Another short term goal would be implementing the new CDE identification guidelines. That will refine our process for better identifying GT learners. Just improving our communications with our GT community in Jeffco. We need to revamp our website and provide clearer communication with our entire community.

BH: If you were sitting and talking with a teacher who had just been hired to teach in a GT Center classroom, is there any particular advice that you would give them?

RD: The first piece of advice I would give them is to get to know their students. Understand their interests and needs in as many different areas as possible. Brainstorm with as many stakeholders as possible, collaborating with everyone on how to best meet that student’s needs. That to me is the essence of teaching. How do we adapt and differentiate our existing curriculum? This sounds very simple, but it is not easy. We are balancing all the other students in the class and all the other demands on our teachers. We can’t meet the needs of our students if we do not know what they are.

BH: If you were sitting in a room with Jeffco high school seniors who were thinking of majoring in education, how would you convince them to go into the career?

RD: I don’t know if I would want to convince them, so much as keep their minds open to it. With any senior, I don’t know if we want to convince people that they need to do something so much as inform them about the profession and help them balance that with their interests. If you love working with kids and you want a job that is not going to be routine, and extremely challenging at times. It is going to push you professionally and emotionally to grow and have a growth mindset and learn. You have to have a love for learning and sharing that passion. You have to love seeing people’s minds turned on when they are learning.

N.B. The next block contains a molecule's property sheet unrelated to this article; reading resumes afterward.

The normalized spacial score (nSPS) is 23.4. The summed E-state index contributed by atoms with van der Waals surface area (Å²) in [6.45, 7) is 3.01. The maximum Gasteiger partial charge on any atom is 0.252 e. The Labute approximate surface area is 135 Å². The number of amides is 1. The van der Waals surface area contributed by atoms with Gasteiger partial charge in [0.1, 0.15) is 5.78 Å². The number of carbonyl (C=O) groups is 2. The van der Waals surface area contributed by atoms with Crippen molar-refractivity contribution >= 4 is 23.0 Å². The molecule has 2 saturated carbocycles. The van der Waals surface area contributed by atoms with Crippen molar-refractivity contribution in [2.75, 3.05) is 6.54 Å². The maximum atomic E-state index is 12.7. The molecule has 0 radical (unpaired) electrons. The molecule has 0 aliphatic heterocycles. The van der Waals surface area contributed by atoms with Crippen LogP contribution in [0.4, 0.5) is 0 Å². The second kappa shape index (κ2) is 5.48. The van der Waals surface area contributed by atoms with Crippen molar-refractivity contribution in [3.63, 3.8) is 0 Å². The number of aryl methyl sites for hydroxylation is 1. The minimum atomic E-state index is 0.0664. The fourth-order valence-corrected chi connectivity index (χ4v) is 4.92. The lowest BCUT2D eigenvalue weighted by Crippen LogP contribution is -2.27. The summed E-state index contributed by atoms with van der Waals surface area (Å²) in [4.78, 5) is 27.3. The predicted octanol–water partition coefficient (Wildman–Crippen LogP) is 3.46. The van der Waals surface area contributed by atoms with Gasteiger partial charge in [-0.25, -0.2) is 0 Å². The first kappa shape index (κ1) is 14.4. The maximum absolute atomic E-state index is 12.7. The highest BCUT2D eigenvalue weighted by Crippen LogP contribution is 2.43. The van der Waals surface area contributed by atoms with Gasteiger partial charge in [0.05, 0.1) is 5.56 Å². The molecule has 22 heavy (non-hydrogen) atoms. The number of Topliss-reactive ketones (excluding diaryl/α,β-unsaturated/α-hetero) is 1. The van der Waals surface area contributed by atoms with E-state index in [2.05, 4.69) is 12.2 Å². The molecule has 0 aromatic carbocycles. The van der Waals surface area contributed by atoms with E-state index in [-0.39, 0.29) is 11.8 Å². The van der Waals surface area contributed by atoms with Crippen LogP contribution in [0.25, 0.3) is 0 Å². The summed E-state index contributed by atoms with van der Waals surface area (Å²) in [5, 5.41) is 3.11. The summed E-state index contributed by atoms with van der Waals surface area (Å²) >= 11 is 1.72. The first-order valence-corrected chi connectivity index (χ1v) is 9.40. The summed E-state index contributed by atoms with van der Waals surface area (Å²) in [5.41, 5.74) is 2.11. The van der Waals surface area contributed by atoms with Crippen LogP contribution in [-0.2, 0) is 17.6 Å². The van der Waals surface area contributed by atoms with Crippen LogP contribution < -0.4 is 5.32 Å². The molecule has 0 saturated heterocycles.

BH: Is there anything else you would want our community to know about you?

RD: I am really excited about the opportunities that Jeffco provides for our students. We have a tremendous wealth of choices and various educational opportunities that can meet the needs of so many different learners. From our GT Center Schools, career and technical education, STEM, other specific programs that are tailored to meet students needs, to our fantastic neighborhood schools. Jeffco has so much to offer. Being a part of that is a fantastic opportunity.

The Next Fire: a look back and a look forward at Dr. Blanche Kapushion, retiring GT Director of Jeffco Public Schools

By Ben Hershelman

Jeffco Public Schools is one of the largest and most influential school districts in the country. To be successful here takes a special kind of leader that can handle the idea that their net is going to be cast wide and the significance of their decisions will be large. Despite its large size, our district often feels a bit like a small town, so when someone who has been around for a long time and has cast a wide net, the impact has been felt. It is difficult to find a corner of our school district that has not been touched by Dr. Blanche Kapushion, the current, but soon to be retired director of Gifted and Talented education. Dr. Kapushion has taught all over the district and held just about every type of teaching position there is. Additionally, Dr. K has also spent a good deal of her life advocating for the needs of GT leblanche headshotarners. We sat down with Dr. K to gather some of her thoughts as she moves on to the next phase of her life.

Ben Hershelman: For those of us who are still staring down the road at a lot of years of work left, what is it like to wake up every morning and see the light at the end of the tunnel?

Blanche Kapushion: I think the real feeling is, is that I am headed toward the next opportunity. I am not done in education. I tell people I am not retiring from life; I am just retiring from Jeffco.  It is only because other opportunities are aligning and my passions are broadening that I choose to retire at this time.